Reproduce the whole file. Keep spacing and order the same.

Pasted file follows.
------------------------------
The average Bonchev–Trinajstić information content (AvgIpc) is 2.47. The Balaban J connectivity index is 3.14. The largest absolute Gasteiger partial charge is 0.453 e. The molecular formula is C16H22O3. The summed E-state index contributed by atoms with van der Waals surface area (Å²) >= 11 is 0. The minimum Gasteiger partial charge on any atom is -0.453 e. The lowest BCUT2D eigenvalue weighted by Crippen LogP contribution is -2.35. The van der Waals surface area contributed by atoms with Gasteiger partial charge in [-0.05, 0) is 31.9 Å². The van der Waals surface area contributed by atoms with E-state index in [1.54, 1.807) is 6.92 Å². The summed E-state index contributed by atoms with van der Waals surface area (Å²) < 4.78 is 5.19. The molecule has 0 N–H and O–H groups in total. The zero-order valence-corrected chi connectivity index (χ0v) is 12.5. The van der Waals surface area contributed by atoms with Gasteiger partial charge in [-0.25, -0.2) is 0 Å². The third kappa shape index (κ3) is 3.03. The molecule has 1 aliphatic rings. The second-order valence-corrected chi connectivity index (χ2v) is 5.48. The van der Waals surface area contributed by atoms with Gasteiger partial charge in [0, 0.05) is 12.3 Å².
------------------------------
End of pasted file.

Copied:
The average Bonchev–Trinajstić information content (AvgIpc) is 2.47. The Balaban J connectivity index is 3.14. The largest absolute Gasteiger partial charge is 0.453 e. The molecular formula is C16H22O3. The summed E-state index contributed by atoms with van der Waals surface area (Å²) >= 11 is 0. The minimum Gasteiger partial charge on any atom is -0.453 e. The lowest BCUT2D eigenvalue weighted by Crippen LogP contribution is -2.35. The van der Waals surface area contributed by atoms with Gasteiger partial charge in [-0.05, 0) is 31.9 Å². The van der Waals surface area contributed by atoms with E-state index in [1.54, 1.807) is 6.92 Å². The summed E-state index contributed by atoms with van der Waals surface area (Å²) < 4.78 is 5.19. The molecule has 0 N–H and O–H groups in total. The zero-order valence-corrected chi connectivity index (χ0v) is 12.5. The van der Waals surface area contributed by atoms with Gasteiger partial charge in [-0.25, -0.2) is 0 Å². The third kappa shape index (κ3) is 3.03. The molecule has 1 aliphatic rings. The second-order valence-corrected chi connectivity index (χ2v) is 5.48. The van der Waals surface area contributed by atoms with Gasteiger partial charge in [0, 0.05) is 12.3 Å².